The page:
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FIGURE 3. Anodic current production by wild-type (WT) and OMC-deletion mutant (ΔMCA0421) cells of M. capsulatus (Bath). (A) Anodic current production by WT cells in the presence or absence of formate. (B) Anodic current production by WT and ΔMCA0421 cells. (A,B) M. capsulatus (Bath) cells were pre-cultured under Cu-deficient (–Cu) or Cu-supplemented (+Cu) conditions. Data plots are representative of at least three independent experiments. (C) Comparison of the maximum current densities calculated from the data of A and B. Data are presented as means of triplicate experiments, and error bars represent standard deviation.

Effects of Deletion of an OMC Gene on Anodic Current Production

To explore the involvement of OMCs in the EET activities, a mutant strain of M. capsulatus (Bath) that was deficient in an OMC gene was constructed and its current-generating activity was measured. The MCA0421 gene, which encodes the OMC with the highest expression level under Cu-limited conditions in previous reports (Karlsen et al., 2005, 2008), was selected as the target of disruption. The mutant strain (ΔMCA0421) was constructed by the double crossover method using mutated pheS as the counter-selectable marker (see Materials and Methods; Ishikawa et al., 2018). The ΔMCA0421 cells produced anodic currents, and the effects of Cu availability in the pre-cultures were similar to that observed for wild-type (WT) M. capsulatus (Bath) (Figure 3B). However, the current produced by ΔMCA0421 cells prepared under the Cu-deficient conditions (maximum current density, 86 ± 8 nA cm-2) was significantly smaller than that produced by WT cells (p < 0.05, Figure 3C). These results indicate that the major OMC gene, MCA0421, at least partly involves in the EET process of M. capsulatus (Bath).

Similar to the results in our study, a decrease but not abolition of EET activities was also observed following deletion of a single OMC gene that is a major contributor to EET activities in other bacterial strains such as S. oneidensis and G. sulfurreducens (Holmes et al., 2006; Newton et al., 2009). These previous reports propose that multiple OMCs whose expression levels are low in WT are involved in the EET reactions of mutants lacking the major OMCs. Among more than 50 c-type cytochrome genes encoded by the genome of M. capsulatus (Bath) (Ward et al., 2004), 15 have been confirmed by proteome analysis to be OMCs, in that they are expressed and localized on the cell surface (Larsen and Karlsen, 2016). Among the 15 putative OMCs, 10 have been proved to be up-regulated under Cu-deficient conditions (Larsen and Karlsen, 2016). Therefore, we assume that multiple OMCs, including MCA0421, play pivotal roles in the EET reactions of M. capsulatus (Bath). Further investigations are required to clarify the exact roles of multiple OMCs in M. capsulatus (Bath).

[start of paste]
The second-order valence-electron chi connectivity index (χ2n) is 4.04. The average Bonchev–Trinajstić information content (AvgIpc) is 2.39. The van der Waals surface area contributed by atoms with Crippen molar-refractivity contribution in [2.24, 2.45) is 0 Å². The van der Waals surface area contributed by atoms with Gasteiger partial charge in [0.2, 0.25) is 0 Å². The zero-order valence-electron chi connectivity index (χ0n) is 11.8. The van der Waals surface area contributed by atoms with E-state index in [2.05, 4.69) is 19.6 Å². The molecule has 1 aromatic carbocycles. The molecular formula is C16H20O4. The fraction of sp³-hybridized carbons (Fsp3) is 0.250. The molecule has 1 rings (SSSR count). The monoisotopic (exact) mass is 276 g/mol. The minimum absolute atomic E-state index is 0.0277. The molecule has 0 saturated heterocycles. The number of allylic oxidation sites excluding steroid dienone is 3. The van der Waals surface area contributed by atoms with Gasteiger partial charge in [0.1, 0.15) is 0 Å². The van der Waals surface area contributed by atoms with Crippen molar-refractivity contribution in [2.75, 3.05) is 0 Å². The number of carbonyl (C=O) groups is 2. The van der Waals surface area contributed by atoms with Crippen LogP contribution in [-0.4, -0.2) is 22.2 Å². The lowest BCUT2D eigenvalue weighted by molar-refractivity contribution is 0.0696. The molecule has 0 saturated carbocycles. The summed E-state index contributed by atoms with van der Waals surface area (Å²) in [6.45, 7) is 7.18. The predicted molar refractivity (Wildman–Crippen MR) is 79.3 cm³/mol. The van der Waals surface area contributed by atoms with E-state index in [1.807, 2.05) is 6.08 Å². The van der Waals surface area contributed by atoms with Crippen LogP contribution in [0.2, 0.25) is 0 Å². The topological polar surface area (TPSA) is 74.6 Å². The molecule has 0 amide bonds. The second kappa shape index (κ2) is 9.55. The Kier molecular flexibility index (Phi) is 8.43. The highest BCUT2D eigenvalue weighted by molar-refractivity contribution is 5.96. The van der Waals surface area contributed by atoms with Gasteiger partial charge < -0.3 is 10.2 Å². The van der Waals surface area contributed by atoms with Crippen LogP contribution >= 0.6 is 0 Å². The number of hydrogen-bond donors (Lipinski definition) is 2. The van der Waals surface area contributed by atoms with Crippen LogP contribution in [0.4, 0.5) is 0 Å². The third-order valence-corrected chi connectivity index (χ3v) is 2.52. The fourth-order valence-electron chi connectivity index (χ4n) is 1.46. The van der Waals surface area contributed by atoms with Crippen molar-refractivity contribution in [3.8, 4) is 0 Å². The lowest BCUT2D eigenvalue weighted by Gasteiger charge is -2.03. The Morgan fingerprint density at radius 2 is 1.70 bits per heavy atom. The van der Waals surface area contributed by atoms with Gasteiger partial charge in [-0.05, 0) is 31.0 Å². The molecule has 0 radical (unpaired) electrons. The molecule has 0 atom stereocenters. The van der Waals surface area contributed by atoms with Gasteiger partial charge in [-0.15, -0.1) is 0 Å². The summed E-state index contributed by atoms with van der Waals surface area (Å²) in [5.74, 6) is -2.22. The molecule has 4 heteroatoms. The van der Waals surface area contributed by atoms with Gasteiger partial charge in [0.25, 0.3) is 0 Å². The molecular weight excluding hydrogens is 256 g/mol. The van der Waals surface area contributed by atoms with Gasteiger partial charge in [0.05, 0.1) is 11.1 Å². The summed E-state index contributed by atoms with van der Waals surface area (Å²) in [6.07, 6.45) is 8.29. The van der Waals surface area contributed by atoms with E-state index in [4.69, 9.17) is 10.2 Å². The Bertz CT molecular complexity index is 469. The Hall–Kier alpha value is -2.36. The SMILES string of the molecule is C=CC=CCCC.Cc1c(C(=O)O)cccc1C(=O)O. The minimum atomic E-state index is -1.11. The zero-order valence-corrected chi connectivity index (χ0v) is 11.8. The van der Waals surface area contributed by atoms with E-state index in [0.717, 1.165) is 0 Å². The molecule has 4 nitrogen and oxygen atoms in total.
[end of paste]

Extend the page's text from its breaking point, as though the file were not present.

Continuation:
Effects of Inhibition of Cytochromes on Anodic Current Production

To further elucidate the involvement of OMCs in EET, the effect of an inhibitor of cytochromes on current production by M. capsulatus (Bath) was investigated. CO inhibits electron transfer activity of cytochromes by specifically and tightly coordinating to the cytochrome heme groups, and is utilized as the inhibitor of OMC-dependent EET activities in current-generating bacteria (Shibanuma et al., 2011; Ishii et al., 2015). Upon the treatment of M. capsulatus (Bath) cells with CO, the anodic current sharply decreased (Figure 4). In contrast, the current production was not affected when the cells were treated with Ar. These results strongly support the notion that OMCs play pivotal roles in current production by M. capsulatus (Bath).

FIGURE 4
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FIGURE 4. Effects of carbon monoxide (CO) gas on the anodic current production by M. capsulatus (Bath). The electrochemical measurements were performed under N2 atmosphere, and injection of CO or Ar gas started at the time indicated by the arrowhead. The data plots are representative of at least three independent experiments.

Physiological and Ecological Implications